That's partly the reason we picked the stories we did (and linked them with an original story set in Arkham Sanitarium) - it allowed us a certain degree of re-use of sets, props and wardrobe - we were always telling ourselves that 'if we can't do it properly we won't do it at all' - as an example, one of the stories we seriously considered adapting was 'The Call of Cthulhu' - we had a great take on it - very faithful with just some slight changes but the kicker was Cthulhu himself - we didn't want his first movie appearance to be marred by inadequate CGI so we reluctantly decided against it.
That doesn't mean that we won't have some great visual effects in our movie - quite the opposite - but in my opinion, it's better to do less and make it really good than try and over-stretch yourselves and end up with something mediocre - so no Cthulhu in our movie but The Haunter of the Dark is looking really good - we're also faithfully recreating a number of Lovecraftian locations including The Shunned House, The Church of the Starry Wisdom, The Crowninshield Place and Arkham Sanitarium itself (based largely on Danvers).Where do you stand in the long debate between "less is more" and "show me the damn thing" approaches to horror?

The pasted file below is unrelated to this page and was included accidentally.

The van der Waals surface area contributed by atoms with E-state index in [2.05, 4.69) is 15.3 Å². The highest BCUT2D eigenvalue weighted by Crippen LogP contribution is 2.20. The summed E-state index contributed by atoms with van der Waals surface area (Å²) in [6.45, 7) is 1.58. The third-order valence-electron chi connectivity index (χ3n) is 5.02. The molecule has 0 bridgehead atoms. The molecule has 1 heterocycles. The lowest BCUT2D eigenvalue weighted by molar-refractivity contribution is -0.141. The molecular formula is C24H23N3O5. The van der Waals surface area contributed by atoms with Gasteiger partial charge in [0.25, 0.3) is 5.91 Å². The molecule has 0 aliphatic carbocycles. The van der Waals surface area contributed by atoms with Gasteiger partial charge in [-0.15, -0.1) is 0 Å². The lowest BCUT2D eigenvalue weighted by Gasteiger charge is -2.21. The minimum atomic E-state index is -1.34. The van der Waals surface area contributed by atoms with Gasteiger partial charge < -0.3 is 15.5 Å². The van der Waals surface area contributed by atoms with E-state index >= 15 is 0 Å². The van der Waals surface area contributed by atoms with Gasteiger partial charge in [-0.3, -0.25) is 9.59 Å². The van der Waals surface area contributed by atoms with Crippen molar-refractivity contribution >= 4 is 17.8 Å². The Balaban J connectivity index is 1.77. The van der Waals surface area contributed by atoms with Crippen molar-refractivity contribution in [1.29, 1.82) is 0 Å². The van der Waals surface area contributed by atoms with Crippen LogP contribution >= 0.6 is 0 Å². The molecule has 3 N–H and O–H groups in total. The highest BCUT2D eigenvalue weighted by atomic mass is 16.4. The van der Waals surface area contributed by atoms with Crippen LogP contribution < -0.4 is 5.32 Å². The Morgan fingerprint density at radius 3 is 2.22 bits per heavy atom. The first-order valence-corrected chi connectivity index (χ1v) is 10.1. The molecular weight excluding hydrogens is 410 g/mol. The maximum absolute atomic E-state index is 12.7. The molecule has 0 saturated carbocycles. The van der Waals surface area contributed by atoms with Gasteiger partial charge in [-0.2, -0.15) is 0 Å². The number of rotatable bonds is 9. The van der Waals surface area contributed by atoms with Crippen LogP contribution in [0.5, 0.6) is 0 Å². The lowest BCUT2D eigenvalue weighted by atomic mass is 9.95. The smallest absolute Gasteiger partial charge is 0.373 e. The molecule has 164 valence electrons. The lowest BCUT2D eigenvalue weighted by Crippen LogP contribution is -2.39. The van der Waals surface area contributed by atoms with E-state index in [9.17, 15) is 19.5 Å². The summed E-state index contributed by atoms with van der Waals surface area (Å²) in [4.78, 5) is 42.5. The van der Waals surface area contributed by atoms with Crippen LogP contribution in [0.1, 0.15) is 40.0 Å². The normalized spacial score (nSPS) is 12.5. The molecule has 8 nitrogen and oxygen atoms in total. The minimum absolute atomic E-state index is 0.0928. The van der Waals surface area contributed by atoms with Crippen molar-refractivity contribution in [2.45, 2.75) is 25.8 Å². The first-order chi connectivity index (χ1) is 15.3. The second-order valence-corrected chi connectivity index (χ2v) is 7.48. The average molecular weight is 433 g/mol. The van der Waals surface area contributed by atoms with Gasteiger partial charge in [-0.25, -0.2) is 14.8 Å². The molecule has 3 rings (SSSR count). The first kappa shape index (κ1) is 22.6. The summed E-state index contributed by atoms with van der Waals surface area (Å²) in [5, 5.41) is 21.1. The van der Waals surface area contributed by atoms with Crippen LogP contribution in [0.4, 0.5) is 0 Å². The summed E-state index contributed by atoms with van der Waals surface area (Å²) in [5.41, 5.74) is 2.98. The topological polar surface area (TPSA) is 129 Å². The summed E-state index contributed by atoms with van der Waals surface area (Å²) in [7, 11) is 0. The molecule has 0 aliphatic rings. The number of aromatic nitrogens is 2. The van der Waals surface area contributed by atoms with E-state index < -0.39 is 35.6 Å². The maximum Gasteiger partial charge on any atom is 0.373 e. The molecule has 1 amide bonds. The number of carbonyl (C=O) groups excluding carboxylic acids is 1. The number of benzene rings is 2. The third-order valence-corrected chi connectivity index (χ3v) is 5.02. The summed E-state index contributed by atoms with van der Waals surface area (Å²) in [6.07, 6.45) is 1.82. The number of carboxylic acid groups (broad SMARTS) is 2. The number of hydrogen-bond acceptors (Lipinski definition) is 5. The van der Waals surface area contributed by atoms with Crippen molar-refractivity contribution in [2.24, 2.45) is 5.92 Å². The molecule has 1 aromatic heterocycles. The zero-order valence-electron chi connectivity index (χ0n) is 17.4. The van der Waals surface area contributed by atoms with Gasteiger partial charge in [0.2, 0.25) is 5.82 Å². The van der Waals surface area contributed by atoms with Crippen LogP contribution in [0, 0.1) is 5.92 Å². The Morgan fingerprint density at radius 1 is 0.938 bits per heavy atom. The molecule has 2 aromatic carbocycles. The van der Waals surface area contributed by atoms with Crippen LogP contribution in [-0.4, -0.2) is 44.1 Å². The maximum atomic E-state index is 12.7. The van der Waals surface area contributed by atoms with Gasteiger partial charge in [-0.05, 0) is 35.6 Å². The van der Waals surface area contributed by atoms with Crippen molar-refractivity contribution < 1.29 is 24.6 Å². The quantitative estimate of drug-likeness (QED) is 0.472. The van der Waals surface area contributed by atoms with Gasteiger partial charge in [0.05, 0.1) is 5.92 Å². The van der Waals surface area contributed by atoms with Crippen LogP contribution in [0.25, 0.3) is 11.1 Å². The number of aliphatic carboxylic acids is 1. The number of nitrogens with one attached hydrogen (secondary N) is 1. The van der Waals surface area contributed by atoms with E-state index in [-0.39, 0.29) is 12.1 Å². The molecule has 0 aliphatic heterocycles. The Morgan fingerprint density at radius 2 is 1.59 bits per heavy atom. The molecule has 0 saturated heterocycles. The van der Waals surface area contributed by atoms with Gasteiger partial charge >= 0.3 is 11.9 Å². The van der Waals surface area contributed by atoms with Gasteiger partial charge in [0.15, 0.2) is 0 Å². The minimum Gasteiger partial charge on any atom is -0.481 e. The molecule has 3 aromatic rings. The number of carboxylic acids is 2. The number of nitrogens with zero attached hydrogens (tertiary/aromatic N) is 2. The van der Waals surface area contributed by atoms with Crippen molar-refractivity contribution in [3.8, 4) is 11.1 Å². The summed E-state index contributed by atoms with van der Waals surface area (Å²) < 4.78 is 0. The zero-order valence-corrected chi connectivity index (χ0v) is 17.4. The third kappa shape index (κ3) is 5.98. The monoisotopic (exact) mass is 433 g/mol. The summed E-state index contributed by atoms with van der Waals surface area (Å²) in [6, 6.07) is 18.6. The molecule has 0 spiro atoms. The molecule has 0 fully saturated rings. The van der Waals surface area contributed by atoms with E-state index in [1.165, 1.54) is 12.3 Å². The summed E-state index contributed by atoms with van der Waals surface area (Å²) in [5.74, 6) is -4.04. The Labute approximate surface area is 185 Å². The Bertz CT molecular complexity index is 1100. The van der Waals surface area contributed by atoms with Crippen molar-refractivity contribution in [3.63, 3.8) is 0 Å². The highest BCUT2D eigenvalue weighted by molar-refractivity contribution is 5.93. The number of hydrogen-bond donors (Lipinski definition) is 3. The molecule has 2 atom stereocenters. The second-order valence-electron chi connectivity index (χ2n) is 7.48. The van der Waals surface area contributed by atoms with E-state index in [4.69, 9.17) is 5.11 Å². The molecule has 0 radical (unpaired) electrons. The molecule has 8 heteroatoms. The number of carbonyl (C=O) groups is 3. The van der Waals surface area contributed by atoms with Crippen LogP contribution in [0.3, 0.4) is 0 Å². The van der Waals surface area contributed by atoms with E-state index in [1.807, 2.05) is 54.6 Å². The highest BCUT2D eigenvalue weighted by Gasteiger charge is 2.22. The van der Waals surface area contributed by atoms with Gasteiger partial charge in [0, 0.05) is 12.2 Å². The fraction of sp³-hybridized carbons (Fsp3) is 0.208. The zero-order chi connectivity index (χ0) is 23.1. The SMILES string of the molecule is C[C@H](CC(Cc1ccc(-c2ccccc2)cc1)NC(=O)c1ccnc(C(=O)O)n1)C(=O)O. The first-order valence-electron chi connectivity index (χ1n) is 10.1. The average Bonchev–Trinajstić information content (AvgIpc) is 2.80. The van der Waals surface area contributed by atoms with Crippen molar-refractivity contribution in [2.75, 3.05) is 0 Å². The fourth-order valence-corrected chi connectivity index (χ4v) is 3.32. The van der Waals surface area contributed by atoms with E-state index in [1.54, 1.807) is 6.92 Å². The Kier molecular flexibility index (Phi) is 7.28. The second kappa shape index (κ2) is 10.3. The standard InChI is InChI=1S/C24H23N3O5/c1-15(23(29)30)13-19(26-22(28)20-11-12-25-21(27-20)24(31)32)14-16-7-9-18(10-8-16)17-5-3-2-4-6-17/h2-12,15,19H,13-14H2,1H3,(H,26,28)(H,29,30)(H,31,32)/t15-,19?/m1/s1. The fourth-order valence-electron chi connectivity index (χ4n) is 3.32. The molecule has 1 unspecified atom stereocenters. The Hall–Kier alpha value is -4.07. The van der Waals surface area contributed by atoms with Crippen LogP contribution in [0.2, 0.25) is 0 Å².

I think there's room for a bit of both - Alien
was masterfully shot and the scenes where you really can't tell what the creature is are the scariest in the whole movie - when you finally see the creature, it loses some of the fear-factor because it's a guy in a suit. John Carpenter's The Thing
however, showed you everything and the creature was so outlandish, so brilliantly designed and executed that every time it appeared it was horrifying.
Whilst Lovecraft was very vague when it came to describing his creatures, his stories have captured the imagination of some incredibly talented artists over the decades - for Arkham Sanitarium
we've taken inspiration from everything from Chaosium's incredible artwork for their role-playing game to the fantastic range of Lovecraftian statues made by SOTA - there's some amazing interpretations of Lovecraft's creatures out there and we see no reason that they can't be brought to hideous life on the screen.Tell me a bit about the IndieGoGo campaign for the post-production of your film: what is its purpose and how does it work?
Your US readers are probably more familiar with Kickstarter but IndieGoGo is much the same thing - basically you promote your project on their website and they provide a means for interested parties to contribute towards it - it's not investing as such (you don't get any ownership of the project or profit-share), it's donation-based funding. Typically contributors receive 'perks' for their donation and we've got some great ones lined up for Arkham Sanitarium
including signed posters, DVDs, props and the opportunity to win the journal I've used throughout the making of the film.
All the money raised will be used to finance the post-production of Arkham Sanitarium
(the score, audio-post and visual effects) and we'll be keeping contributors posted with updates on the progress of the film and exclusive behind-the-scenes material - more details and an extended trailer can be found at http://www.indiegogo.com/survivor_films
. Interview by Dejan Ognjanovic.